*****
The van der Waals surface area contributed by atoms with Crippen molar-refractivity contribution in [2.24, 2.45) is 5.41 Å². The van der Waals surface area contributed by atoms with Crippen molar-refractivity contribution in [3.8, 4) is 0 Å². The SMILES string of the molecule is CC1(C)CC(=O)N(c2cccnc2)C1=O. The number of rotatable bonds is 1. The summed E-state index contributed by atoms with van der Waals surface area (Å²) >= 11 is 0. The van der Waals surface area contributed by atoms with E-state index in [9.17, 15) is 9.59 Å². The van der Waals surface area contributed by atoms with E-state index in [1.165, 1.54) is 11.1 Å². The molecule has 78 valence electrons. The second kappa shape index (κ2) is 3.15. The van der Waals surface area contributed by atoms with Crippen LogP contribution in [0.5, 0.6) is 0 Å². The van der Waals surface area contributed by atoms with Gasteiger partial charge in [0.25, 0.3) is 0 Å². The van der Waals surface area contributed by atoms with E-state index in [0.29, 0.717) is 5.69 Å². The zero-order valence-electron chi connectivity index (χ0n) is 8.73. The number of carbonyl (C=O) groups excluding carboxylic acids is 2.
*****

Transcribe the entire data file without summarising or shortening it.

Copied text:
The van der Waals surface area contributed by atoms with Crippen molar-refractivity contribution in [2.24, 2.45) is 5.41 Å². The van der Waals surface area contributed by atoms with Crippen molar-refractivity contribution in [3.8, 4) is 0 Å². The SMILES string of the molecule is CC1(C)CC(=O)N(c2cccnc2)C1=O. The number of rotatable bonds is 1. The summed E-state index contributed by atoms with van der Waals surface area (Å²) >= 11 is 0. The van der Waals surface area contributed by atoms with E-state index in [9.17, 15) is 9.59 Å². The van der Waals surface area contributed by atoms with E-state index in [1.165, 1.54) is 11.1 Å². The molecule has 78 valence electrons. The second kappa shape index (κ2) is 3.15. The van der Waals surface area contributed by atoms with Crippen LogP contribution in [0.5, 0.6) is 0 Å². The van der Waals surface area contributed by atoms with Gasteiger partial charge in [0.25, 0.3) is 0 Å². The van der Waals surface area contributed by atoms with E-state index in [0.29, 0.717) is 5.69 Å². The zero-order valence-electron chi connectivity index (χ0n) is 8.73. The number of carbonyl (C=O) groups excluding carboxylic acids is 2.